Irish Economy 2014: Services PMI (purchasing
managers' index) survey data issued Thursday shows an acceleration in
March but official data in recent months has been more muted.
The biggest services companies in Ireland
such as Google and Microsoft book large chunks of their global revenues here and on Wednesday, Pascal Saint-Amans, the OECD’s head of tax, said
structures such as the “double Irish” that move profits from Ireland to tax
havens will be eliminated. Besides,
Central Statistics Office data on services, which has a panel of
firms of 2,100 and its index showed an annual rise of 3.5% in January 2014.
The seasonally adjusted Business Activity
Index - - which is based on a single question asking respondents to report
on the actual change in business activity at their companies compared to one
month ago - - rose to 60.7 in March from 57.5 in February, to signal an
acceleration in the rate of expansion in business activity. Panellists mainly
attributed growth of activity to improving customer demand. Activity has now
risen in each of the past 20 months.
Sentiment regarding the 12-month outlook for activity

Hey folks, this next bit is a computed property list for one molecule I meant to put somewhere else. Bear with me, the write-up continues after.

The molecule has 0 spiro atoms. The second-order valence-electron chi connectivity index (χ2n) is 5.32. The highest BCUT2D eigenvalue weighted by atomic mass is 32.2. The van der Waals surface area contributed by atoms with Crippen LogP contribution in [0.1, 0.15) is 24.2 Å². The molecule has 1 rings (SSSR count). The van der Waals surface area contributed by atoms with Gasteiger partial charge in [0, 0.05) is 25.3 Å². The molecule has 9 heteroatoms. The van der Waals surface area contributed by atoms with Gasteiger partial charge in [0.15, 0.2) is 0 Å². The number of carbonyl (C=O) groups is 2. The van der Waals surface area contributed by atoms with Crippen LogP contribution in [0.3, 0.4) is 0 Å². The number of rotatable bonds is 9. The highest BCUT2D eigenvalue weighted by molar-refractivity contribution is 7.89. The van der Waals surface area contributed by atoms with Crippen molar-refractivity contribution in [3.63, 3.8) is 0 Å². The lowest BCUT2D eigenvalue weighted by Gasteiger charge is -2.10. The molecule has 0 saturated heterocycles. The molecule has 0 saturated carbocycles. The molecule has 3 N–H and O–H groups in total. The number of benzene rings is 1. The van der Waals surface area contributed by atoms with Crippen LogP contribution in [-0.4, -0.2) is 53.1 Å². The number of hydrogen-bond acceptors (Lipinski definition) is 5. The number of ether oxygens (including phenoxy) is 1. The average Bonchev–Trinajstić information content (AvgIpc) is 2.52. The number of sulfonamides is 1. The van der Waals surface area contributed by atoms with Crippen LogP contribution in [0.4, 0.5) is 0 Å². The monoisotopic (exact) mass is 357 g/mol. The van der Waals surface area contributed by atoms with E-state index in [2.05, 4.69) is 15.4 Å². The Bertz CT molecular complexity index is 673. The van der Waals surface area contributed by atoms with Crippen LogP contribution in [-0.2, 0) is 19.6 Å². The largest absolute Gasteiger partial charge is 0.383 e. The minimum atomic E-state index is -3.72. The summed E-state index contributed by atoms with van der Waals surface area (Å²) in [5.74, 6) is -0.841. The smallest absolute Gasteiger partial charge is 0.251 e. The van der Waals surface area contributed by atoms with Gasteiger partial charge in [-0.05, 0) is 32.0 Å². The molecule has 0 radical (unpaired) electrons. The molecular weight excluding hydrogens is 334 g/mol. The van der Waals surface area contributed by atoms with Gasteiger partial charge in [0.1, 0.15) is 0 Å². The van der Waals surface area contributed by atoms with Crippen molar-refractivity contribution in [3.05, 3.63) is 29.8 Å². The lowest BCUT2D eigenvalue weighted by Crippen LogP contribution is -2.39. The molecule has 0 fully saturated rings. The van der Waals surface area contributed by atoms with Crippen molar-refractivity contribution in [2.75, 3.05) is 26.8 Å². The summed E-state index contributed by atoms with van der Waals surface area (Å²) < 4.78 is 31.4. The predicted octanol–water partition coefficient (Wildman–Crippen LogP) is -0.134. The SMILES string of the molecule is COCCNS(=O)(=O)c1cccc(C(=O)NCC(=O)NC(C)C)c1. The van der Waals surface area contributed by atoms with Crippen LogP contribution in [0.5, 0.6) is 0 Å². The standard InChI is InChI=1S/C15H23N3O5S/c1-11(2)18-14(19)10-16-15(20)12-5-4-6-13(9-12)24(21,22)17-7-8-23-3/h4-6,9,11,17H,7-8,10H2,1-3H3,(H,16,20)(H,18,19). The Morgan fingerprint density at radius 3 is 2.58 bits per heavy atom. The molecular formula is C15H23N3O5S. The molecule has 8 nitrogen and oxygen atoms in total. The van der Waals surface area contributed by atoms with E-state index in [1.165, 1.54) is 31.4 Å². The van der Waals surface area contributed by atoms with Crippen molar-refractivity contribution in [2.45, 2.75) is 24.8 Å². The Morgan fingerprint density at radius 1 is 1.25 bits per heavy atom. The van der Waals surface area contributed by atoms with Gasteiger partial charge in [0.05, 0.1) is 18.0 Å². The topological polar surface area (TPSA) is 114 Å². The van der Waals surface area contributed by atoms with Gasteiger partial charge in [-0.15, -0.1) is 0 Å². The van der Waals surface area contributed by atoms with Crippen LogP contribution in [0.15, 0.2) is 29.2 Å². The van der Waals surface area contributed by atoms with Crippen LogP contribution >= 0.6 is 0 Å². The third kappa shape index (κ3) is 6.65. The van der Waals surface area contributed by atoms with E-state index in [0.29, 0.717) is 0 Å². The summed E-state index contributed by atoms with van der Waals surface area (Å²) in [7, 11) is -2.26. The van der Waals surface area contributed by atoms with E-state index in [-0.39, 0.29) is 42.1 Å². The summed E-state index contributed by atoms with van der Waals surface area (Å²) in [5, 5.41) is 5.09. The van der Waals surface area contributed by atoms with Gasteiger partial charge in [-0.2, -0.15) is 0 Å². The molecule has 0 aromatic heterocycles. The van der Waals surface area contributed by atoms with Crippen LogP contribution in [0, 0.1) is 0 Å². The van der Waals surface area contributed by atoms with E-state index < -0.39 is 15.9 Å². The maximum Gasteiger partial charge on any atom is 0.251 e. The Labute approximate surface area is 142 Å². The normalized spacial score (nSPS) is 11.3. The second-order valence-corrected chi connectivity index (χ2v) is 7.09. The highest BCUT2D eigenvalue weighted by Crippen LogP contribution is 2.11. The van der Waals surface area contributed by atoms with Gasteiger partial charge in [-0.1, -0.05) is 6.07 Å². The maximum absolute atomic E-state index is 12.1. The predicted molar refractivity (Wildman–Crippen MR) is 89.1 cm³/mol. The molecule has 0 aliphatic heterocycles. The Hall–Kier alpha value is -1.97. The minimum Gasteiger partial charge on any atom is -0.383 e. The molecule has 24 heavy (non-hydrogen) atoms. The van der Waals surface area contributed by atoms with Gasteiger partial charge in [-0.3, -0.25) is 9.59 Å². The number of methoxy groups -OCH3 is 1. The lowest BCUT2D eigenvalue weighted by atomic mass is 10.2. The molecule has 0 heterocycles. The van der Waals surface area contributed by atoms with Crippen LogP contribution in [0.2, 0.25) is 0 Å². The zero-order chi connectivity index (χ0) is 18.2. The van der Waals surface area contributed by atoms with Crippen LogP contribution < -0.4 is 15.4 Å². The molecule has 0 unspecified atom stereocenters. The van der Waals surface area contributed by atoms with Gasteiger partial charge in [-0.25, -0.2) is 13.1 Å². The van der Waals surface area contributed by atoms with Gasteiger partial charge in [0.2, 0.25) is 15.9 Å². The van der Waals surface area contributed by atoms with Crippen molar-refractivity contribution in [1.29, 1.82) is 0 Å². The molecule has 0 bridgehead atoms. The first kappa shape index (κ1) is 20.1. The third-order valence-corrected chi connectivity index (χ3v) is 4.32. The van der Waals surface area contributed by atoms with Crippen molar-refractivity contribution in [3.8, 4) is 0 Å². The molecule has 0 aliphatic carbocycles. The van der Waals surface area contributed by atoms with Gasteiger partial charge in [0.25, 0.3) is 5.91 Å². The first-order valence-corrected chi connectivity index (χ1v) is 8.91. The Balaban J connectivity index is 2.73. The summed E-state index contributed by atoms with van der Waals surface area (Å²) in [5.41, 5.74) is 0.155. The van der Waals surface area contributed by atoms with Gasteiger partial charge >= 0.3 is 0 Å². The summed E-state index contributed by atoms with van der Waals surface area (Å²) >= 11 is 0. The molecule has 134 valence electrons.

remained strongly positive in March, despite easing from the previous month.
Further improvements in economic conditions are forecast, with stronger client
sentiment and business expansion plans also expected to support growth of
Markit said that as was the case with activity, new
business increased at a sharper pace in March, with the rate of expansion the
fastest in 2014 so far. Strengthening economic conditions both in Ireland and
abroad was reportedly a key factor behind the latest rise. New export orders
continued to increase at a considerable pace, with the UK and US markets the key
sources of new business.
Increasing new orders contributed to a further
accumulation of backlogs of work during March. Moreover, the pace of increase
was faster than seen in February.
Staffing levels increased for the nineteenth successive
month in March. The rate of job creation remained substantial, despite easing
slightly from the previous month.
The rate of input cost inflation slowed in March and was
the weakest since last October. The latest rise was also slower than the series
average. Where input prices did increase, this was linked to higher salary
Competitive pressures led to a decrease in output prices
during March, the second in as many months. That said, the rate of decline was
only slight. Apart from a marginal increase in January, prices charged have
fallen in each month since August 2008.
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